11. The shelf under my bench accumulates quite a lot of dust and small shavings that fall through the dog holes ... the bench in the picture seems to have no easy way of sweeping the dust off (unless the cat licks it clean).
  12. Building drawers ... The boxes all fit together well enough ... Dovetails definitely not perfect, but the back ones won't be seen, and the half-blinders will be covered up by the cock-beading. making the beading, my rip saw was a bit too aggressive to cut the 1/8 width and I kept splitting the wood ... so I ended up using the joinery saw on a long cut like this. Not really the best method, but it got the cut done. They fit! slowly beginning to see the light at the end of the tunnel ...
  13. As long as they've got useful abrasive I collect all my little bits of sandpaper ... I go through a lot of little scraps sanding a carving. I know a good carver can leave a finish ready surface straight off the gouges, but I'm not there yet ...
  14. I've been working on the panels for the lower cabinet doors. The plan was for a carved design, so the first challenge was to work out a design, and then transfer it to the panels ... First to cut back the background to a base level ... This is one of the few times when I surrender to the dark side and break out the power tools ... I've tried it by hand in the past ... and, it stopped being fun before I finished ... I've got a router, I don't need to do that again. Then to start carving ... my carving skills are still pretty crude, so no photos of me hacking away at the wood. For the design in the centre of the panels I eventually decided on some birds that I found pictured on an antique french sideboard ... not sure I've done justice to the originals ... but before the panels can go into the frame I need to rabbet the back ... And finally a test fit of the lower cabinet doors. They still need some tidying up, and there are still a few burn marks from the router that need removing ... then I have some tedious sanding ahead of me.
  15. As someone relatively new to turning ... I love all the detail you've been showing. And the result is looking pretty stunning too.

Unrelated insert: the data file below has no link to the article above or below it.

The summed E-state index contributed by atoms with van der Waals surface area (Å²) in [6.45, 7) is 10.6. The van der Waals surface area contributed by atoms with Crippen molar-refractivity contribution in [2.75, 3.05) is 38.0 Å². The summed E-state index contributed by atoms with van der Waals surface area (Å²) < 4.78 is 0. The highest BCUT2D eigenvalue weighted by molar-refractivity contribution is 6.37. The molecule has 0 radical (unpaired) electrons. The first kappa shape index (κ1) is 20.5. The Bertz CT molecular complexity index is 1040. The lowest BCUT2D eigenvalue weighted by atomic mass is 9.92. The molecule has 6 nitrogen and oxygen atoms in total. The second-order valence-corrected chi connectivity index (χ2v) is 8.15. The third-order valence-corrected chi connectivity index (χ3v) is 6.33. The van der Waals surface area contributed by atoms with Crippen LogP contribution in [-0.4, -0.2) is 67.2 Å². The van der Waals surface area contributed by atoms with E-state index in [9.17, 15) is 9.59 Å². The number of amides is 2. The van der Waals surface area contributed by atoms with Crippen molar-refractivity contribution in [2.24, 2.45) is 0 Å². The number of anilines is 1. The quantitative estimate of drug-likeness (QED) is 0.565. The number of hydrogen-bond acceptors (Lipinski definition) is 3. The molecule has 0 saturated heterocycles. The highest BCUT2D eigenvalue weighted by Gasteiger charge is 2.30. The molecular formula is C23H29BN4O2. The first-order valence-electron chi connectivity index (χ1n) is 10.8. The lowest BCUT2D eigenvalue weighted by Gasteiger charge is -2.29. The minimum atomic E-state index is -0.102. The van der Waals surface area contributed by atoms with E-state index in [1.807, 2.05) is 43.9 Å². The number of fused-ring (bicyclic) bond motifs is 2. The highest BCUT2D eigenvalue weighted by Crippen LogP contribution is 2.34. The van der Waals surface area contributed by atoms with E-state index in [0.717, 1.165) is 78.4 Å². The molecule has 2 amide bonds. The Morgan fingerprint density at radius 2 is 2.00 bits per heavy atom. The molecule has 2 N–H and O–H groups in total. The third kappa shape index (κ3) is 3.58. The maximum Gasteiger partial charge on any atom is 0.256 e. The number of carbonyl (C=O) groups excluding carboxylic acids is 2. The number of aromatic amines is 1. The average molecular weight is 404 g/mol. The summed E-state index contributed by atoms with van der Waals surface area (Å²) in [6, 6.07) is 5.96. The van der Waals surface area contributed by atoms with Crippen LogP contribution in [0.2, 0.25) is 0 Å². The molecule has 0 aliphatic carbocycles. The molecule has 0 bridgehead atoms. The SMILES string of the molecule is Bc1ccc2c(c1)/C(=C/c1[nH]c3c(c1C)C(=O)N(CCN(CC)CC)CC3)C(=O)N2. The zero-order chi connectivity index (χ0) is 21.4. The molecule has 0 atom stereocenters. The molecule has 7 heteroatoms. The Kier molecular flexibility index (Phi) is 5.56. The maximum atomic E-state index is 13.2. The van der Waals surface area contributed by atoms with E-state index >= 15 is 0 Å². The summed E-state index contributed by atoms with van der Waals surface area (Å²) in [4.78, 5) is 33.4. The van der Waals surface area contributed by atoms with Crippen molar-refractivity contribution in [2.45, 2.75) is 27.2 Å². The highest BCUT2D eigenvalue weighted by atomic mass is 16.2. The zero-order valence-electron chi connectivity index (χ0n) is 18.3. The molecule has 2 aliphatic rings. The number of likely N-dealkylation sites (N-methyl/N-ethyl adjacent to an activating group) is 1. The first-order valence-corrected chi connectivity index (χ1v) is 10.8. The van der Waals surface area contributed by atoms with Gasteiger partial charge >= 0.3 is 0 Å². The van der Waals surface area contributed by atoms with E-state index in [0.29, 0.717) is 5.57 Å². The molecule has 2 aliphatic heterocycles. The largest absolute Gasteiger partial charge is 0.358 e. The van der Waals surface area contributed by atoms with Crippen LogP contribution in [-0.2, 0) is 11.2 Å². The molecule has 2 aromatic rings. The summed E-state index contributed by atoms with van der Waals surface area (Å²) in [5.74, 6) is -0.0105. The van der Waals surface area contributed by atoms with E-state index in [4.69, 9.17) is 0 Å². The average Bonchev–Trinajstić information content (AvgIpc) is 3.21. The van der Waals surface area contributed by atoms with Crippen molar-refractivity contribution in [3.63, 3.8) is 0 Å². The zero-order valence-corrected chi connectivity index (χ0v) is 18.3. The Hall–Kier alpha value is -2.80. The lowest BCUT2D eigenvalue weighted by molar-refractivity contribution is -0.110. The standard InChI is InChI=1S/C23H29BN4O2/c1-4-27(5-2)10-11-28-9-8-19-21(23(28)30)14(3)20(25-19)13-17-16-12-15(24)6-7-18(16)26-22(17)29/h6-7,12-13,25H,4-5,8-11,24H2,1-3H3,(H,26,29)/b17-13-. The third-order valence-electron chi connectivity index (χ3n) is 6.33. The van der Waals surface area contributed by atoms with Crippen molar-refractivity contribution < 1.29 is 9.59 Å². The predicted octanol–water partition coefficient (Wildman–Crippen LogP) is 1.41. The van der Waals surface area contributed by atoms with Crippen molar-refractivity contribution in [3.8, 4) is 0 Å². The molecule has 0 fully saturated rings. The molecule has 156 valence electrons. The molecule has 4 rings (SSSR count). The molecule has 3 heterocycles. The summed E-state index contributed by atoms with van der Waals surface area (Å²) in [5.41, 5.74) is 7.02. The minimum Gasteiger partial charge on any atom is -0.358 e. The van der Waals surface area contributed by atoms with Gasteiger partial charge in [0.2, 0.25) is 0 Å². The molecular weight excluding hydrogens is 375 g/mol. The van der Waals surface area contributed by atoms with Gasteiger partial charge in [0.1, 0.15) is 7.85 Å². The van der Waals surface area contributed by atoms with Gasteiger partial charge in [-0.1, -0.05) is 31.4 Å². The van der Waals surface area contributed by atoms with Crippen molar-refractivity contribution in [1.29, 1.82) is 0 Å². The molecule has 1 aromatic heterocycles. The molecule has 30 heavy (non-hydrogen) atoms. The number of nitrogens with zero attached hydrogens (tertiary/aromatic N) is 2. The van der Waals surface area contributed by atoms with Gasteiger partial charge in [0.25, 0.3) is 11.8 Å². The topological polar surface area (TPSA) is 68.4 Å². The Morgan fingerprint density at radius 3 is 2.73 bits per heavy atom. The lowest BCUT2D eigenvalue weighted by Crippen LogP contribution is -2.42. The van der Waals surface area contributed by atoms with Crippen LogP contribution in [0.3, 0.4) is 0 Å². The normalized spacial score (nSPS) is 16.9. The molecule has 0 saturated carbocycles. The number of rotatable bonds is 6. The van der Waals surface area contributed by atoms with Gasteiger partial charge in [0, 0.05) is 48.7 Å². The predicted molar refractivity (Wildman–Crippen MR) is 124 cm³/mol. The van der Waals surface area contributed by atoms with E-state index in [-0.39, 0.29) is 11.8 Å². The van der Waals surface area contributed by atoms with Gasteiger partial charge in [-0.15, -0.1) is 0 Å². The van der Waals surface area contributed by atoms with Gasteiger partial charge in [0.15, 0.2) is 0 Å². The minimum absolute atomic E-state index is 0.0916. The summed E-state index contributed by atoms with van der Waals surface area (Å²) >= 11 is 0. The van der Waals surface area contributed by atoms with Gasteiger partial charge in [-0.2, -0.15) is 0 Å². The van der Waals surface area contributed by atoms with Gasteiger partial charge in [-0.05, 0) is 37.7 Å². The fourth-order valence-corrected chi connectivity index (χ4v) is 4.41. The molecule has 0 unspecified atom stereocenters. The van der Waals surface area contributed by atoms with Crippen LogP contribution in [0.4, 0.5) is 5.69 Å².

16. If this is the case and it's not special lumber, then I vote neither ... just go out and buy a 4/4 or 5/4 board, and save the 8/4 for stuff that needs to be that thick. but then ... I'm lazy ... and both resawing and thickness planing are hard work ...
  17. Eventually I had to tackle the hard part ... the curved glazing bar that follows the arch on the inside. Part of what was worrying me was that the grain orientation would not be running along the bar, and so might compromise strength. I thought about ways I might get the grain around the curve, but eventually just laid them out on a piece of wood and hoped it would work out OK. cutting and fairing the curve, and adding the moulding ... I can't use the planes on the curve, and the scraper wasn't much help on the inside, so carving gouges it was ... Again this was joined with small M&T joints at each end ... but the tenon on one end was quite weak due to the grain orientation (but once glued in it seems to be reasonably ok). ANd finally a diagonal bar from the middle of the inside arch to the outside arch ... I don't know how the glazing will procede ... but that's a problem for another day.
  18. Now to add the glazing bars ... the bars were made 1" wide with the same moulding profile as the door frame on both sides. I didn't take any photos of the joinery, but the bars are connected to the frame with a small mortice and tenon, and with the moulding pared back to 45 degrees on each side. Cutting the M&Ts was straight forward enough, but paring down the 45s accurately was challenging, and I didn't do a perfect job. Gotta reduce this gap to nothing without taking away too much ... First the central vertical bar, and the horizontal bar at the top: And then the other horizontal bars ... these crossed the vertcal bar with bridal joints (and double the number of 45s to get right).